“Aye?” asked Mr. Lindsey, quietly. “How, now?”
“Well,” replied Mr. Smeaton, “there may be something in it, and there may be nothing—just nothing at all. But it’s the fact that my father hailed from Tweedside—and from some place not so far from Berwick.”
I was watching Mr. Lindsey pretty closely, being desirous of seeing how he took to Mr. Gavin Smeaton, and what he made of him, and I saw him prick his ears at this announcement; clearly, it seemed to suggest something of interest to him.
“Aye?” he exclaimed. “Your father hailed from Berwick, or thereabouts? You don’t know exactly from where, Mr. Smeaton?”
“No, I don’t,” replied Smeaton, promptly. “The truth is, strange as it may seem, Mr. Lindsey, I know precious little about my father, and what I do know is mostly from hearsay. I’ve no recollection of having ever seen him. And—more wondrous still, you’ll say—I don’t know whether he’s alive or dead!”
Here, indeed, was something that bordered on the mysterious; and Mr. Lindsey and myself, who had been dealing in that commodity to some considerable degree of late, exchanged glances. And Smeaton saw us look at each other, and he smiled and went on.
“I was thinking all this out last night,” he said, “and it came to me—I wonder if that man, John Phillips, who had, as I hear, my name and address in his pocket, could have been some man who was coming to see me on my father’s behalf, or—it’s an odd thing to fancy, and, considering what’s happened him, not a pleasant one!—could have been my father himself?”
There was silence amongst us for a moment. This was a new vista down which we were looking, and it was full of thick shadow. As for me, I began to recollect things. According to the evidence which Chisholm had got from the British Linen Bank at Peebles, John Phillips had certainly come from Panama. Just as certainly he had made for Tweedside. And—with equal certainty—nobody at all had come forward to claim him, to assert kinship with him, though there had been the widest publicity given to the circumstances of his murder. In Gilverthwaite’s instance, his sister had quickly turned up—to see what there was for her. Phillips had been just as freely mentioned in the newspapers as Gilverthwaite; but no one had made inquiries after him, though there was a tidy sum of money of his in the Peebles bank for his next-of-kin to claim. Who was he, then?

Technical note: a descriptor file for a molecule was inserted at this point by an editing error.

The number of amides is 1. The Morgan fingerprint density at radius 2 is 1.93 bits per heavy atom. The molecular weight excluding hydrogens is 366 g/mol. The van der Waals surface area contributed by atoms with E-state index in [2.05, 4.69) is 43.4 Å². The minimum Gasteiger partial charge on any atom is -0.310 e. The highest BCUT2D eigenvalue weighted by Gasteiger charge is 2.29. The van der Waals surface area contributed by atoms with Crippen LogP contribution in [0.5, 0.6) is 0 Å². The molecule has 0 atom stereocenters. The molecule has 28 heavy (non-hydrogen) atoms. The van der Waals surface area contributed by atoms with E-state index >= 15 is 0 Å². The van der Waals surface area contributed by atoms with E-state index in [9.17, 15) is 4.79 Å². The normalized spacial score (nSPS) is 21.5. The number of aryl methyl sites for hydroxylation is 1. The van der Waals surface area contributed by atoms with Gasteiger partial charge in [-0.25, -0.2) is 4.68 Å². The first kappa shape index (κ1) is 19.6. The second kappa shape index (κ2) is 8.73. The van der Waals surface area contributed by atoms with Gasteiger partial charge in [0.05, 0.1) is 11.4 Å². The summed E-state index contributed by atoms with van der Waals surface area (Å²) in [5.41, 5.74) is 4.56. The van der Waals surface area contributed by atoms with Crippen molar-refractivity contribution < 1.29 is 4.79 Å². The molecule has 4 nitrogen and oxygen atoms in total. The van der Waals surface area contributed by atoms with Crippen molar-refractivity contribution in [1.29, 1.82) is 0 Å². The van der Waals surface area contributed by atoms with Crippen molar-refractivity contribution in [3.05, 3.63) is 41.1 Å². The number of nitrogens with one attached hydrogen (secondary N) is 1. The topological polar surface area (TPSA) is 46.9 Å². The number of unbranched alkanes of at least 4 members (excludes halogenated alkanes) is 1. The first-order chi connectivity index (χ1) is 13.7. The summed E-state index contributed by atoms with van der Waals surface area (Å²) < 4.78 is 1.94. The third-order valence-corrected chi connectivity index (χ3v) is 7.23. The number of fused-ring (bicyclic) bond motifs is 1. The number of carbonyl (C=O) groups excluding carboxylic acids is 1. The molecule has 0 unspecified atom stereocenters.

Mr. Lindsey was evidently deep in thought, or, I should perhaps say, in surmise. And he seemed to arrive where I did—at a question; which was, of course, just that which Smeaton had suggested.
“I might answer that better if I knew what you could tell me about your father, Mr. Smeaton,” he said. “And—about yourself.”
“I’ll tell you all I can, with pleasure,” answered Smeaton. “To tell you the truth, I never attached much importance to this matter, in spite of my name and address being found on Phillips, until Mr. Moneylaws there came in last night—and then, after what he told me, I did begin to think pretty deeply over it, and I’m coming to the opinion that there’s a lot more in all this than appears on the surface.”